The commission delayed approval of extending a security contract with Allied for a year so it could rebid the contract and apply new standards for minority and locally-owned business participation in county government contracts.

Allied bid, but Clarion was awarded the contract in a much-debated decision among commissioners over several months. Monday’s vote came with no debate among commissioners.

The commission also gave final approval Monday to an ordinance requiring that business owners in the county’s minority and women-owned business program provide proof of Shelby County residency to qualify to bid on county government contracts.

And the commission approved on third and final reading a change in the locally owned small business program for the same contracts, restoring points given to those businesses when they bid on projects.

The commission also approved $108,000 in reimbursement to the Shelby Farms Park Conservancy for a sewer system upgrade connected to the restrooms near the playground area of the park.

– Bill Dries

Five Local Attorneys Seek Open Judge Seat

Five Shelby County attorneys have applied to fill the vacancy in Shelby County Circuit Court created by the retirement of Judge Robert Childers effective this Friday, June 30.

The deadline to apply to the Trial Court Vacancy Commission was Monday, June 26, at noon.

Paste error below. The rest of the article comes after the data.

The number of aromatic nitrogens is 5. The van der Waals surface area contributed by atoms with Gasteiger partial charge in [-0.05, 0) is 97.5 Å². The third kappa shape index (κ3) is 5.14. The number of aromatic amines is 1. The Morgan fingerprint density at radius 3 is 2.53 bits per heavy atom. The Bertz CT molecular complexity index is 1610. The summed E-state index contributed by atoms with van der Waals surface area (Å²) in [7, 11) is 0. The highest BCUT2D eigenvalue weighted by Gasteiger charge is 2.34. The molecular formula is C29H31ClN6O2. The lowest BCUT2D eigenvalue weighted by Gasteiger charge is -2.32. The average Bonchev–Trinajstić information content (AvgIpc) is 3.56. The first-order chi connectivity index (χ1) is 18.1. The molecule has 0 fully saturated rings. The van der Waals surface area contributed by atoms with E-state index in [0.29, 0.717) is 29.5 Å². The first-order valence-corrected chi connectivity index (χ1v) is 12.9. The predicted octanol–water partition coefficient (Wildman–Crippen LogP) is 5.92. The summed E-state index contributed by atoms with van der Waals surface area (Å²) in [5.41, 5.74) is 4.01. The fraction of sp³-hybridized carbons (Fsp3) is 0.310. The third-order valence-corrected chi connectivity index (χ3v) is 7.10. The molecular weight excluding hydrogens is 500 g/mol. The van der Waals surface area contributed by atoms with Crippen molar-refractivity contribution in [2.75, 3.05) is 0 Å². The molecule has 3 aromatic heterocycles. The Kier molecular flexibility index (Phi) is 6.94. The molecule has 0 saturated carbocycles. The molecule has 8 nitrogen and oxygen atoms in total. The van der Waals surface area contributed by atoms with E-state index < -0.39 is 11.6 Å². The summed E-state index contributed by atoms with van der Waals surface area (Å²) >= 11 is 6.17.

The applicants are:

• Shannon D. Elsea of Cordova

• Brian S. Faughnan of Memphis

• Lewis W. Lyons of Memphis

• Tabitha F. McNabb of Germantown

• David M. Rudolph of Memphis

The vacancy commission will interview each of the applicants July 21 in a public process that starts with a public hearing at 9 a.m. at the Marriott Memphis East, 5795 Poplar Ave.

At the end of the session, the commission will narrow the group to three finalists, whose names will be submitted to Tennessee Gov. Bill Haslam for appointment.

– Bill Dries

Authority Promotes Thomas To Strategic Marketing Director

Glen Thomas has been promoted to director of strategic marketing & communications by the Memphis-Shelby County Airport Authority.

Thomas, who has more than 26 years of experience in marketing, public relations and media relations, has worked as the airport’s senior manager of strategic communications and community outreach since September 2013.

Prior to that, Thomas worked for Memphis Light, Gas and Water Division for 14 years as supervisor of communications and public relations.

“Glen joined the airport authority at a critical time for MSCAA and has proven his value time and time again,” said Scott Brockman, president and CEO of MSCAA. “Glen’s dedication and hard work has earned him this promotion and I look forward to his success in this new role as the re-invention of MEM starts to take shape.”